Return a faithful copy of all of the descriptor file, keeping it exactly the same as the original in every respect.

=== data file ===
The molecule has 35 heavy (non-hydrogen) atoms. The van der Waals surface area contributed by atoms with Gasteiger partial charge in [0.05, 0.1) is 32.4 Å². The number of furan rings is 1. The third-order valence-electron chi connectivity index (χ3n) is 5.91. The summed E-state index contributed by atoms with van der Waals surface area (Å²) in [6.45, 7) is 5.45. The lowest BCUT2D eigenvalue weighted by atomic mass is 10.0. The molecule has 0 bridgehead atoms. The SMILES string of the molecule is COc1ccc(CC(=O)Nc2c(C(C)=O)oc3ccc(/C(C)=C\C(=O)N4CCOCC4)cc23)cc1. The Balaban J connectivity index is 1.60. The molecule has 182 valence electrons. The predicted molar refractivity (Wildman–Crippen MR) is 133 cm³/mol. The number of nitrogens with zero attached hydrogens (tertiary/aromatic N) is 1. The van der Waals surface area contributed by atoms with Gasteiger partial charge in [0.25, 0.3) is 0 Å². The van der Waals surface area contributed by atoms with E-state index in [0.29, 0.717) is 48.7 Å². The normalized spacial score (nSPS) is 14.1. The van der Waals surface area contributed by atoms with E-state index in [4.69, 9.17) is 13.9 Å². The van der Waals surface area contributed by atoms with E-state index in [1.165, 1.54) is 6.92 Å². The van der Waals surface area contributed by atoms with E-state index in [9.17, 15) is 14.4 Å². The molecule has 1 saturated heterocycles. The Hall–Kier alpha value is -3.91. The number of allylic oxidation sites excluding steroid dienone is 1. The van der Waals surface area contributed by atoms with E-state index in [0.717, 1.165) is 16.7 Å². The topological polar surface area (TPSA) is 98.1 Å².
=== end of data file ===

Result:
The molecule has 35 heavy (non-hydrogen) atoms. The van der Waals surface area contributed by atoms with Gasteiger partial charge in [0.05, 0.1) is 32.4 Å². The number of furan rings is 1. The third-order valence-electron chi connectivity index (χ3n) is 5.91. The summed E-state index contributed by atoms with van der Waals surface area (Å²) in [6.45, 7) is 5.45. The lowest BCUT2D eigenvalue weighted by atomic mass is 10.0. The molecule has 0 bridgehead atoms. The SMILES string of the molecule is COc1ccc(CC(=O)Nc2c(C(C)=O)oc3ccc(/C(C)=C\C(=O)N4CCOCC4)cc23)cc1. The Balaban J connectivity index is 1.60. The molecule has 182 valence electrons. The predicted molar refractivity (Wildman–Crippen MR) is 133 cm³/mol. The number of nitrogens with zero attached hydrogens (tertiary/aromatic N) is 1. The van der Waals surface area contributed by atoms with Gasteiger partial charge in [0.25, 0.3) is 0 Å². The van der Waals surface area contributed by atoms with E-state index in [0.29, 0.717) is 48.7 Å². The normalized spacial score (nSPS) is 14.1. The van der Waals surface area contributed by atoms with E-state index in [4.69, 9.17) is 13.9 Å². The van der Waals surface area contributed by atoms with E-state index in [1.165, 1.54) is 6.92 Å². The van der Waals surface area contributed by atoms with E-state index in [9.17, 15) is 14.4 Å². The molecule has 1 saturated heterocycles. The Hall–Kier alpha value is -3.91. The number of allylic oxidation sites excluding steroid dienone is 1. The van der Waals surface area contributed by atoms with E-state index in [0.717, 1.165) is 16.7 Å². The topological polar surface area (TPSA) is 98.1 Å².